Reviews for the Easily Distracted:
Sherlock Holmes: A Game of Shadows

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Title: Sherlock Holmes: A Game of Shadows

What Sort Of Shadows? The ones thrown by extraordinarily large explosions, apparently.

Rating Using Random Objects Relevant To The Film: Two Otto von Bismarcks out of five.

Brief Plot Synopsis: Eccentric consulting detective Sherlock Holmes (Robert Downey Jr.) attempts to thwart the plans of the fiendish Prof. Moriarty (Jared Harris) with the aid of old friend Dr. Watson (Jude Law) and a mysterious Gypsy fortune teller (Noomi Rapace).

Noomi Rapace? Is There Any Nudity? Yes, but it ain't the kind you're hoping for.

Meaning? Let's just say we get to know Sherlock's brother Mycroft (Stephen Fry) rather more intimately than we'd like.

Not So Brief Plot Synopsis: Someone is inciting unrest between the Great Powers of Germany and France. A series of seemingly unrelated incidents -- the death of an Indian cotton tycoon, bombings in Strasbourg and Vienna -- may be more connected than they seem. At least, Sherlock Holmes seems to think so. And his investigation leads to criminal mastermind (and Cambridge professor) James Moriarty. Enlisting his reluctant (and recently married) partner Watson, a fortune teller named Sim, and his equally eccentric brother (and government operative) Mycroft, Holmes races across the Continent in a desperate attempt to avert a global conflagration.

"Critical" Analysis: Guy Ritchie's first foray into the world of A. Conan Doyle's famous detective had two things going for it: It made Victorian England not look entirely like a coal-polluted haven for prostitute murderers, and it benefited greatly from renewed interest in Robert Downey Jr., who was the early 2000s version of Charlie Sheen. 2009's Sherlock Holmes was an irreverent romp that loosened the collar of the World's Greatest Detective (sorry, Batman), and was quite a bit of fun to watch.

Less heralded, and released the next year, was the BBC's Sherlock, a new series starring Benedict Cumberbatch (Tinker Tailor Soldier Spy) and Martin Freeman (The Hobbit). Offering a modern-day version of Baker Street's most famous resident, the show was a critical favorite, though probably seen by 1/100 of the number who watched Ritchie's movie.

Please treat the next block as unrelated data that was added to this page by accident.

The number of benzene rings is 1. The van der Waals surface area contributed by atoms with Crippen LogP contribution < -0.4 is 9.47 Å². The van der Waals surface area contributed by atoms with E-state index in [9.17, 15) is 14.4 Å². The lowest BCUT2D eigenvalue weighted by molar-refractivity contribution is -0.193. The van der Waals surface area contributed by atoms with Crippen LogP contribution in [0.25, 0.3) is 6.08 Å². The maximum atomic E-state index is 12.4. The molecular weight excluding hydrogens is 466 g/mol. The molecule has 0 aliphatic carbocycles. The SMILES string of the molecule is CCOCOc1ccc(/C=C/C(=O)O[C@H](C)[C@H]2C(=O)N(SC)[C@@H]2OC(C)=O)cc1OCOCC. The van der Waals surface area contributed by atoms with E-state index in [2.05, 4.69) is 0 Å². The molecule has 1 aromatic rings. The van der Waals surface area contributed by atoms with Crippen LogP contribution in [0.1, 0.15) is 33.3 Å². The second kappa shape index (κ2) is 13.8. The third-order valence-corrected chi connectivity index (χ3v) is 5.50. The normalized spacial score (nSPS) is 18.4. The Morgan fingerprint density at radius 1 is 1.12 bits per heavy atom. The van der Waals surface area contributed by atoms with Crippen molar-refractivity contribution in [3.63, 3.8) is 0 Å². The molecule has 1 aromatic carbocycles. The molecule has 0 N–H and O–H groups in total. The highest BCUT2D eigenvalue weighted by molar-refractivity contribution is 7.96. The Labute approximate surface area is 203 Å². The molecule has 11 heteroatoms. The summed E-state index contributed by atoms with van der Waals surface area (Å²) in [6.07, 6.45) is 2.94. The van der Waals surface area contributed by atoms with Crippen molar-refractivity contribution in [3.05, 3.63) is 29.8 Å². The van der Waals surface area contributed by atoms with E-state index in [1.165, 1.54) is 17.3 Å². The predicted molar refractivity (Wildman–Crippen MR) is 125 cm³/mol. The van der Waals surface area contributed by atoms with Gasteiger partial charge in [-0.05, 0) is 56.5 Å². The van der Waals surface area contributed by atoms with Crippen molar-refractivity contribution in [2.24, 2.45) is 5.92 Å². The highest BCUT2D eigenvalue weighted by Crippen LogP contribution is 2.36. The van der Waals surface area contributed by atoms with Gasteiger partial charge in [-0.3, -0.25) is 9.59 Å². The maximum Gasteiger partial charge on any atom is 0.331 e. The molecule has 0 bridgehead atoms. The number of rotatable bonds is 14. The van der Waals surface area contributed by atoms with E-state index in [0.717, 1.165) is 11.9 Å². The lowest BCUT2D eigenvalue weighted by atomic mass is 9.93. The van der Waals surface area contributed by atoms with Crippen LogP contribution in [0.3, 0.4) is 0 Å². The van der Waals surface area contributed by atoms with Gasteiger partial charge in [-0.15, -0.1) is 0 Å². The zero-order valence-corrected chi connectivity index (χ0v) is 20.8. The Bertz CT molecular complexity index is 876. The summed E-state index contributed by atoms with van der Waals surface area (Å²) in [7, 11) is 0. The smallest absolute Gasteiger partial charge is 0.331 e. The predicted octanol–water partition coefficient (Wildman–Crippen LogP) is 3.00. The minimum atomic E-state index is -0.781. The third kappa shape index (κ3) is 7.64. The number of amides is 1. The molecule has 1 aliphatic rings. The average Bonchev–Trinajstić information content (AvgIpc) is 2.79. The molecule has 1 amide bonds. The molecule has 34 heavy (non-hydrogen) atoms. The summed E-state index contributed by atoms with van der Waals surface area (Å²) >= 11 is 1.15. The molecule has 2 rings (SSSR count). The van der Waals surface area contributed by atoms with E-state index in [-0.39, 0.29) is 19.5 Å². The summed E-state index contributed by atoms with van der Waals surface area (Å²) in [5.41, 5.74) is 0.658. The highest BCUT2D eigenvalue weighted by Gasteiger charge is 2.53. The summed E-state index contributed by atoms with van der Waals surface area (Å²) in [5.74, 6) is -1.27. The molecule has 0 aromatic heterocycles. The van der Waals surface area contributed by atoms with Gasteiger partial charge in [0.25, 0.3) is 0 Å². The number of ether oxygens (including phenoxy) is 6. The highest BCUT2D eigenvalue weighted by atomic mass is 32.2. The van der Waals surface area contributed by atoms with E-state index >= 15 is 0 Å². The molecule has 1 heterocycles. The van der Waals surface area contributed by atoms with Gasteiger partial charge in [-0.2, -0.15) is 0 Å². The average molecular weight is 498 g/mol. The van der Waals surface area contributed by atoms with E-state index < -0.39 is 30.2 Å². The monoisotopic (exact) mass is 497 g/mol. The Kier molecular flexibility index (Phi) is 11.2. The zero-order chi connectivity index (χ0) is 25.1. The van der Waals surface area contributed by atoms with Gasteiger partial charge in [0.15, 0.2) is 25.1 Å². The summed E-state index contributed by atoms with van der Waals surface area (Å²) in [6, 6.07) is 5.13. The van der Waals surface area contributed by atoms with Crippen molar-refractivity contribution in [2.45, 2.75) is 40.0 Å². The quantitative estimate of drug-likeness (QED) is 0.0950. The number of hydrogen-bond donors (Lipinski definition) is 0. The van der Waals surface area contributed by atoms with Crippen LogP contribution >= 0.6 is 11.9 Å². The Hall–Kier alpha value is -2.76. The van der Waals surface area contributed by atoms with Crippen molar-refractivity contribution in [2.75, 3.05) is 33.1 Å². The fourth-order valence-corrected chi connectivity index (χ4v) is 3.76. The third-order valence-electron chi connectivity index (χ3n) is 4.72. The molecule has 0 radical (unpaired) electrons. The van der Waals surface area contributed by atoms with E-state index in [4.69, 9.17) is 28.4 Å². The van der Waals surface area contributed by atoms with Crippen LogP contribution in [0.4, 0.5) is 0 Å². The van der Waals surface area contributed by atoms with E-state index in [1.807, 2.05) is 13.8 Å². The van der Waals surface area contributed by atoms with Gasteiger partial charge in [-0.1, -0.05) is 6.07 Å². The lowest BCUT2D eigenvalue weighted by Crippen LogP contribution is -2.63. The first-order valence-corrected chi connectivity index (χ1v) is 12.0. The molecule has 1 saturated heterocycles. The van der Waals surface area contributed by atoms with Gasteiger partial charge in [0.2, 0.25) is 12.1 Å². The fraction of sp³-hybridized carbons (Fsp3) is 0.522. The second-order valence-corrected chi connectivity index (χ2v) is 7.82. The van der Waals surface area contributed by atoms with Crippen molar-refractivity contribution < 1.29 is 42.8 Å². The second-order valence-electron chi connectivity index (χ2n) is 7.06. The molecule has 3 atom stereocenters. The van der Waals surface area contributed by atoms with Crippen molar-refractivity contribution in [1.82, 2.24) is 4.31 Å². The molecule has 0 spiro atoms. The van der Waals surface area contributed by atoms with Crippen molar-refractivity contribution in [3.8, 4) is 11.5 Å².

I bring this up because Cumberbatch's Sherlock engages in something we see this latest movie version doing very little of: detecting.

This may only be of concern to fans of Doyle's original stories (among whose ranks I count myself), but while Downey Jr.'s Holmes shares his literary forebear's vast esoteric knowledge (and knowledge of obscure fighting arts), and did a fair amount of sleuthing in the original, there's hardly any on display in Game of Shadows. Early in the film we see a map Holmes has constructed connecting Moriarty with various crimes and schemes, ODESSA-style, but no indication is given of how he connected the dots. More time is given to showcasing Holmes's clairvoyant battle skills (twice as many times as in the original) and blowing things up in slow motion.

A little of this Zack Snyder-ization of action movies went a long way in the first movie, but Ritchie can't seem to help himself anymore. The action set-pieces are bigger, longer and louder than anything we saw before. Which, I guess, is in keeping with Moriarty's overall scheme (destabilization of the Continent, leading to world war). There are bombs and lobbed artillery shells aplenty, but lost amidst all the chaos is much of the back-and-forth between Downey Jr. and Law (and Rachel McAdams, whose appearance in this film amounts to little more than a cameo).

In sticking closely to his formula from the first movie, Ritchie unfortunately adds nothing new. Harris gives a nicely malevolent performance, while Rapace -- playing a Gypsy with knife skills and little overall connection to the plot -- is mostly wasted. And really, Game of Shadows reminded me of nothing so much as another lackluster sequel released this year: The Hangover, Part 2. Watching the movie, you get that same sense of traveling well-worn ground (or, to put it less charitably, milking a successful formula for every last red cent). It was tedious enough that I almost found myself nodding off a couple times, and I like explosions.

See It/Rent It/Skip It: Rent it. At least then you'll be home on your couch if you fall asleep.

Sherlock Holmes: A Game of Shadows is in theaters today. And the BBC's excellent Sherlock is on Netflix Streaming. Just sayin'.



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4 comments
guest
guest

In the review you note that there is a significant lack of sleuthing going on.  I will concede to you the fact that your assertion is correct.  But, as you might guess from the name of the movie, the point wasn't to learn how he came to the conclusion that Moriarty was responsible for such and such's death.  As for execution of the premise I think the only failing this movie had was that it adhered to history.  By this I mean that the acquisition of evidence to provide higher powers with motive to stop Moriarty becomes null, as noted in the movie itself, by the fact that the great powers of the day were motivated by a desire to compete with the remarkable technological advances in warfare of the late 19th and early 20th centuries.

srfchk61
srfchk61

im sorry did you say something?  i cant take my eyes off of mr downey......

4point
4point

Do you even know what a good movie is

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